The Seattle Ice. A new hockey team? Sadly, no. It’s a term coined to describe the general social demeanor of native Seattleites. Before we moved here, Matt and I were on a cruise and we met a teenage boy from Washington. He chatted with us for quite a while. He was friendly and polite and obviously interested in talking to adults. He really impressed us. Kids from the East Coast weren’t like that. They would never have a conversation with two adult strangers. So we applauded our decision to move West. I was pregnant at the time and who wouldn’t want to raise an engaging, polite, West Coast kid?
Once we moved, we discovered an entirely different social phenomenon. I joined a moms’ group and met lots of moms — natives and non. But every time I tried to connect with a Seattle mom, friendly as she seemed, she’d freeze up. I tried with mom after mom with the same result. My husband and I found the same thing with the people we’d meet together. They were very friendly on the surface, but if we tried to go deeper, they distanced themselves.
We did make friends eventually, but we gravitated to transplants. I connected with two moms initially – one from Australia and one from South Africa – and I met two more when we moved to the suburbs – both Californians. My husband befriended a coworker from New Jersey. We’re happy with the friends we’ve made but we’re worried about raising our daughter here. Do we want to raise a kid who exhibits the Seattle Ice? We’re not like that. We’re both from the East Coast. I’m from New York where everyone may not be friendly but you know whether a relationship has potential within the first five minutes. What you see is what you get in New York. My husband’s from southern Virginia where people are much nicer initially but with the first “bless your heart” you know who’s not a friend. In both places, you know where you stand.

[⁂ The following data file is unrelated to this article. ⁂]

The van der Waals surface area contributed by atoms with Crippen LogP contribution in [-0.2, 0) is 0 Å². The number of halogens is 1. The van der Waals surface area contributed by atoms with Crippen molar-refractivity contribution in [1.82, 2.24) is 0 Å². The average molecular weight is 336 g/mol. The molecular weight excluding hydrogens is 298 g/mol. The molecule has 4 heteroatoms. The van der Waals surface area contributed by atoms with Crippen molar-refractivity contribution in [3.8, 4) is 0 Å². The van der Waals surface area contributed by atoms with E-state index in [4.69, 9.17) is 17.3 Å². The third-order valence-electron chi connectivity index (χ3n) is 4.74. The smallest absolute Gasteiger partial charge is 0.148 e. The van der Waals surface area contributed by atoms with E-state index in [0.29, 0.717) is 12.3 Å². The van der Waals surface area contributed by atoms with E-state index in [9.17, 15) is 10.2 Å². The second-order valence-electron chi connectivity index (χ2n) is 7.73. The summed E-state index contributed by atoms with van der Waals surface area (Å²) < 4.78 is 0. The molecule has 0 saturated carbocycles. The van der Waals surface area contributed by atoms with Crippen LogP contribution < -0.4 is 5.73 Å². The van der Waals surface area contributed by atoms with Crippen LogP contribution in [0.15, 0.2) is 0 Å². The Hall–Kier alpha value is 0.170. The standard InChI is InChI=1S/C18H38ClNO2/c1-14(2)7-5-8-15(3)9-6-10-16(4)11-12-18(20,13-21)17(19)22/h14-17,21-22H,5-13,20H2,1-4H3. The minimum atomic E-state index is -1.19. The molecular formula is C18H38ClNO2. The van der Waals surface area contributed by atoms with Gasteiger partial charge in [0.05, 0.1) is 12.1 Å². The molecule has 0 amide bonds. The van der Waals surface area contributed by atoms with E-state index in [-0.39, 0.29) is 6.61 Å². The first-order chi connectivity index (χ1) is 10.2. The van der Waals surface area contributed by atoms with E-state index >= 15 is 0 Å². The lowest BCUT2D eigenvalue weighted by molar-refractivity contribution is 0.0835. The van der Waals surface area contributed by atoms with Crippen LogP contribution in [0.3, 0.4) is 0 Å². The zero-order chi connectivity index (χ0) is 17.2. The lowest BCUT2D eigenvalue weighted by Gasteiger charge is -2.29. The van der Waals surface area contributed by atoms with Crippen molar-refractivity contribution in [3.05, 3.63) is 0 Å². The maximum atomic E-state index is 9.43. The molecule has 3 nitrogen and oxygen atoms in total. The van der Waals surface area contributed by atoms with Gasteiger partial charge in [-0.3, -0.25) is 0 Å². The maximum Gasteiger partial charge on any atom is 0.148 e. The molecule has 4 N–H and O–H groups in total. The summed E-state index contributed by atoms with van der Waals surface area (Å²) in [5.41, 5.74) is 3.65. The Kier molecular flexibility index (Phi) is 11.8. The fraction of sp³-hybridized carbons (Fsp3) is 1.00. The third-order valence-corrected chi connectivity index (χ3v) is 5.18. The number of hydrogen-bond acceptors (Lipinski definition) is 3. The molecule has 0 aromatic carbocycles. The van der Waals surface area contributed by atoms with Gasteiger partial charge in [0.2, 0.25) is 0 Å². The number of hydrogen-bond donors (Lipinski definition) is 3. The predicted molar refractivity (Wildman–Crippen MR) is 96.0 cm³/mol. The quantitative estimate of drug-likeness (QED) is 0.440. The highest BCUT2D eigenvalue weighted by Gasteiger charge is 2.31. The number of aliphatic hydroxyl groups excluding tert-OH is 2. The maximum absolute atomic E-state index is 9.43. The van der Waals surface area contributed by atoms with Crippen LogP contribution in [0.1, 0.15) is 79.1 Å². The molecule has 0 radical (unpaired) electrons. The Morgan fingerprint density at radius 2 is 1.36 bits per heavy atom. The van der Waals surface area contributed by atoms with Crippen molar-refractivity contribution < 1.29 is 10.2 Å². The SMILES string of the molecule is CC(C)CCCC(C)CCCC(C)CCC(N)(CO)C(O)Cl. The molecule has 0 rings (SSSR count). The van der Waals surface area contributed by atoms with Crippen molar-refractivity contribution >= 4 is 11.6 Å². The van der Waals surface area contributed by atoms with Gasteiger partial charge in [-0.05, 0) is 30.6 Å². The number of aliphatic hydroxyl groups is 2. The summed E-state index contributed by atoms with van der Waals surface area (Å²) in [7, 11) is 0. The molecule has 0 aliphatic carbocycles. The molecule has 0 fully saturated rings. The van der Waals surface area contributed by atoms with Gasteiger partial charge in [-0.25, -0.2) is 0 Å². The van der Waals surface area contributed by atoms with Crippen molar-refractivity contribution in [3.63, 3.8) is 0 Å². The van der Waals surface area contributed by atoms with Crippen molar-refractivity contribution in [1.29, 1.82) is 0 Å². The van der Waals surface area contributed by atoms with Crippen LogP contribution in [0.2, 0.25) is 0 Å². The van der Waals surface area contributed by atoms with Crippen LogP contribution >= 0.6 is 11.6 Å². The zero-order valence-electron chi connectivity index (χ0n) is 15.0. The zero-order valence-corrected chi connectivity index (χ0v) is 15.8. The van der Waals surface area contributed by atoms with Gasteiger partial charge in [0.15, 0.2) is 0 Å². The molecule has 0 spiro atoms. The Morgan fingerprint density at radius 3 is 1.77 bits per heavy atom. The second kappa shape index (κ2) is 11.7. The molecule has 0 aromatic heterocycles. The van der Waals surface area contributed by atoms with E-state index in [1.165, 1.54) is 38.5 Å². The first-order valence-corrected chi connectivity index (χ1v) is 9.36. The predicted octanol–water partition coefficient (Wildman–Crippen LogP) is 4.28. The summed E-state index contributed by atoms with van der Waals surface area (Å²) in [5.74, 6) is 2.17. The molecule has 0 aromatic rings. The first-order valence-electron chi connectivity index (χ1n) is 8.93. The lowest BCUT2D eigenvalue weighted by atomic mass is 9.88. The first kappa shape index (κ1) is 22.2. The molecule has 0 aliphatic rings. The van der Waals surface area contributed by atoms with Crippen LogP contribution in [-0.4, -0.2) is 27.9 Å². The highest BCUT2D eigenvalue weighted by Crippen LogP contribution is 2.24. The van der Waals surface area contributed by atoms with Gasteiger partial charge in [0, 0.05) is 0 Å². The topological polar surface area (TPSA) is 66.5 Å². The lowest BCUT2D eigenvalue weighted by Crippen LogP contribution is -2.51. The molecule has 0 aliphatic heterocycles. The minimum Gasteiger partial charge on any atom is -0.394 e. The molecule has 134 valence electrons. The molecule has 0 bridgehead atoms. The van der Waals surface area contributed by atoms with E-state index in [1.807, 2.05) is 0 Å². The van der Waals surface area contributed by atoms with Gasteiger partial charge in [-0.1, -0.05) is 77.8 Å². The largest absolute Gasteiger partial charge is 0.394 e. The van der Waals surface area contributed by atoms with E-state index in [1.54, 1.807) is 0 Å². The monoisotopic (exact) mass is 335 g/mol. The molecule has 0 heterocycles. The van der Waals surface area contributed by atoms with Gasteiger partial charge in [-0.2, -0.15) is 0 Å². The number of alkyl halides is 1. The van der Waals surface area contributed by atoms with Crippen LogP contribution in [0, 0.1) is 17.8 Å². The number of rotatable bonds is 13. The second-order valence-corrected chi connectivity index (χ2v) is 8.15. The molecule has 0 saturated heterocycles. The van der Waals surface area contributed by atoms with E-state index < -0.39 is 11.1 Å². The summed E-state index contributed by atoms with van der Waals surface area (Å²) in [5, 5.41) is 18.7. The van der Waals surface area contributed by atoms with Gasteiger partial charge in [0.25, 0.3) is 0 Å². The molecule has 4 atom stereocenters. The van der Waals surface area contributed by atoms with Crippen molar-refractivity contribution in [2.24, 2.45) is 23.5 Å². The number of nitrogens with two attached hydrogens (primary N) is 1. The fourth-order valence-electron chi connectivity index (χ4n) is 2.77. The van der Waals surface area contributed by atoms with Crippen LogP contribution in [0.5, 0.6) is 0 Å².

Rose is shy. It will break my heart to see her try to forge friendships and get iced out. And worse, what if she adapts by adopting the Seattle Ice? Everyone around her will have it. How can she help it? How do we, as parents, teach her how to be open in a place where everyone’s so guarded? I try to tell myself that our influence will outweigh the social factors, but will it? How do we shove sincerity down her throat?
This concern could make us leave Seattle, and honestly, we like it here. It’s a beautiful place; we’ve found friends; and we appreciate the mild winters. Although I like to move around, I’m satisfied with where I’ve lived and I recognize the importance of a stable environment for Rose. We don’t want to go anywhere else.
So far, Rose has befriended the other kids at the babysitter’s – she talks about them so we beilieve they’re her friends. She plays with our transplant friends’ kids; and she likes a little girl at preschool who doesn’t return the favor. It’s not that the little girl doesn’t like Rose. She’s just not interested in making friends. And seeing their relationship is like a glimpse into the future for me. Will that be her life? Will she try to befriend little Seattle kids and experience rejection after rejection? What will that do to a kid who has such difficulty approaching other kids in the first place?
I don’t have an answer. I don’t know if we’ll be able to stay and raise Rose to be a sincere, genuine friend or if she’ll be overcome by her surroundings and wind up superficial and guarded with no real deep attachments. I guess the best we can do is to encourage her to forge real relationships; develop our own relationships as a model for her; and teach her that, even if she gets hurt, taking a chance on friendship is preferable to molding the Seattle Ice.